Camarasa also has another trick up its sleeve: the majority of its sectors face West or Northwest, meaning one can happily climb here anytime between March and October, and in a country dominated by south-facing walls, that's a very useful attribute indeed.
With so many excellent sectors it's not easy to single out just a few for special mention, but the following crags should point you in the right direction.


Vicky Rodriguez on  
Tascones Lejanos (6a+),
Camarasa









Marcant Estil: Lleida's most popular climbing sector — you'll never walk alone here. Chief amongst its attractions seems to be the very short approach: out of the car and onto the rock.
The 56 routes here (predominantly V's and 6's) are packed Sardine-tight, allowing maximum climbing time and minimum fussing about — perfect for a couple of hour's intensive action, or giving a quick boost to your holiday route-tally.
Kuestelon la France: although actually home to Camarasa's most difficult routes (up to 8c+), this sector also boasts some very good 6's. The rock is superb and the climbing excellent, with routes like Tascones Lejanos (6a+, 25m),  Papaso Ninja (6b+, 15m), Fissura Garreta (6c, 23m), Où Vous Allez? (6c+, 23m) and Encantats de la Via (6c+, 18m) all worth doing.
La Pera: a superb sector formed by an impressive, twin-peaked pinnacle (‘La Pera’) lying just a few metres in front of the main wall of rock, with routes both on the inside face of the pinnacle and the main wall itself. When it comes to warm-weather climbing conditions the gap (3-5 metres) is crucial — not so close that it feels claustrophobic, or that the routes feel artificial because you could possibly reach out and touch the other side, but narrow enough to shut out the sun's rays for the best part of the day. On summer afternoons a cooling wind often blows through the gap, doubling the cooling effect. Of the thirty routes, all are worth doing, but in the grade-range discussed in this article Xixi Park (6a+ 22m), Dancing Trip (6b 25m), Second Life (6b+ 25m) and Mexico Lindo (6b+ 35m) are standouts.
Sectors Fashion & La Selva: these two adjoining sectors were developed as recently as 2006, but offer some of Camarasa's (and Lleida's) best climbing. Sector Fashion is typical of the zone — a dead- vertical wall with sharp pockets and small edges, the distribution of which is the only thing separating the grades. It's not a big cliff and consequently some of the 6's here are rather fierce for the grade, but the four routes on the right-hand side of the wall, Vittorio & Cochino (6a+ 18m), Trolex (6b 20m), Giorgio Amari (6b+ 20m) and Dolce & Marrana (6c 20m) provide excellent climbing at accurate grades. Note the names — word-plays on the names of major fashion houses: to understand the double meaning you'll need to learn a little Spanish and Catalan!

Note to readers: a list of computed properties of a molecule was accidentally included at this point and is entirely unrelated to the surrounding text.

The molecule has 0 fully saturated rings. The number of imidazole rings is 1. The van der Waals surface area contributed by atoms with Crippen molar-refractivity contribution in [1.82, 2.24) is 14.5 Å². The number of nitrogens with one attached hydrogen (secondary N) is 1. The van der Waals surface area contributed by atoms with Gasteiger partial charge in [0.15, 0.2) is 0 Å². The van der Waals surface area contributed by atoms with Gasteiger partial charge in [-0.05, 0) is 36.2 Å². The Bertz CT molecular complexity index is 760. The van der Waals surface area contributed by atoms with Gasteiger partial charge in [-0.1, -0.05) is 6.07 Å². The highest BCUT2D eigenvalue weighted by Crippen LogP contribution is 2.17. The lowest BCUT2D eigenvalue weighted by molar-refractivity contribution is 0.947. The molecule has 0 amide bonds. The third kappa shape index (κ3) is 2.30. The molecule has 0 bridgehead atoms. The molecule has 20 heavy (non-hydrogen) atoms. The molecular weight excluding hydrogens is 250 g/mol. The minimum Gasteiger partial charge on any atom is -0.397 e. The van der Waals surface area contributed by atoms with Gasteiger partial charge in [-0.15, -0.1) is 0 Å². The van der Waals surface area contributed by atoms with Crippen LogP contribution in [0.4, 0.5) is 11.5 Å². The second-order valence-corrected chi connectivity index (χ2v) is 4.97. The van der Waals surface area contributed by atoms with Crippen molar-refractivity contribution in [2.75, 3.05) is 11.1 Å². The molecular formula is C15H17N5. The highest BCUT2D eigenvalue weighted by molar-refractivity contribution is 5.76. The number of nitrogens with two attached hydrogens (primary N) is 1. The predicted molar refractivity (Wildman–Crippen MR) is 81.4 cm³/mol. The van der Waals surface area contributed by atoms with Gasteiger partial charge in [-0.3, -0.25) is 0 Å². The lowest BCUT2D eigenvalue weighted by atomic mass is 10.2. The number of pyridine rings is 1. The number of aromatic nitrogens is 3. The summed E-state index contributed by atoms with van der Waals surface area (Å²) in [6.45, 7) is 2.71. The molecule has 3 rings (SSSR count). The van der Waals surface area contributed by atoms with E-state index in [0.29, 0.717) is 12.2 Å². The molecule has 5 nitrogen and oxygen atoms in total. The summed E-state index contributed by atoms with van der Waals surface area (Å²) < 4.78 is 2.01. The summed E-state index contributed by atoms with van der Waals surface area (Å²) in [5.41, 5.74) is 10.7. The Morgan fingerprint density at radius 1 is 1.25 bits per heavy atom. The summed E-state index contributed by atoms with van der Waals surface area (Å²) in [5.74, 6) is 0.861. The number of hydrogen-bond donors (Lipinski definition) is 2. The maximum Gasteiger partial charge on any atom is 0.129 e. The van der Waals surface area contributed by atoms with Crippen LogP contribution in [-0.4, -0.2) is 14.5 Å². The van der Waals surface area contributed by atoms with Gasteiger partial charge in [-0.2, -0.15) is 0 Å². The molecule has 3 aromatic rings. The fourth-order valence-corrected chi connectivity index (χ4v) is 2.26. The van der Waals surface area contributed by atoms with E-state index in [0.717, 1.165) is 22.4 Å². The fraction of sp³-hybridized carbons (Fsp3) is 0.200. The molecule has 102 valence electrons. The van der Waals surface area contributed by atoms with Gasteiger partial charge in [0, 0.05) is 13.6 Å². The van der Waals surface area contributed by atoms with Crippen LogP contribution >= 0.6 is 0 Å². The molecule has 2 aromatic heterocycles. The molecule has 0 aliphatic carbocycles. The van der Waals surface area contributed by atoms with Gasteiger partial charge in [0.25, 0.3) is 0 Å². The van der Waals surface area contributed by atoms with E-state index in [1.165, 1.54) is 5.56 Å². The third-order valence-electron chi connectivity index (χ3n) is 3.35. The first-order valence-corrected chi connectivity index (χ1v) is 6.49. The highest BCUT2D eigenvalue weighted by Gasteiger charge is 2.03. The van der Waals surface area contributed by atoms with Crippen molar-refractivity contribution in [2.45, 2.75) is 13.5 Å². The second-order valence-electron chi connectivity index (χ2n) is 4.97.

Cristina Ribosa on Viagra (6b),
Camarasa.
Nearby La Selva is an impressive and atmospheric sector, where a huge open cave stretching the full height of the crag dominates the scene. A few of the routes here are actually pretty hard (up to 8a+) but the best routes are mostly in the 6's: Michumi (6a+ 32m), Tensió Anal (6b, 32m), Pasión de Talibanes (6b+, 32m), Viagra (6b+ 32m), El Rei Louie (6b+ 35m) and Gorronya Kejorronya (6c, 32m) and more, are all brilliant — enough to keep the grade 6 warrior happy for several full days.
Crestes de Conill:  These splendid, narrow crests of rock are easily visible from the village of Camarasa, on the opposite side of the River Segre. There are several crests, but the area of particular interest to climbers is the south face of the first (on the left), providing excellent face climbing on perfect, near-vertical rock which, unusually for Camarasa, is at its best during the winter months. I've baked here in early January, whilst on the opposite side of the gorge the frost has barely lifted all day. A narrow ledge system runs mid-height along much of the cliff, and the half dozen, or so, V's and V+'s finish here. Continuing to the top of the wall (30m) means upping the ante slightly (6a — 6b+).  Virtually all the routes here are worth doing, but Plakistan (6a, 30m) and Yin (6a+, 30m) are two of the best. 

SANT LLORENÇ DE MONTGAI


Sant Llorenç de Montgai
Just 5 minutes down the road from Camarasa, this historic climbing area is (with the exception of the bouldering in El Cogul) the most southerly of Lleida's zones.
The crags are beautifully situated along the shores of a long, narrow lake, and while the rock is not 100% perfect throughout the zone, there’s certainly enough good stuff to keep the middle-grade climber happy for several days.
 
Climbers on pitch 3 of La Directa (6b), 
Sant Llorenç de Montgai.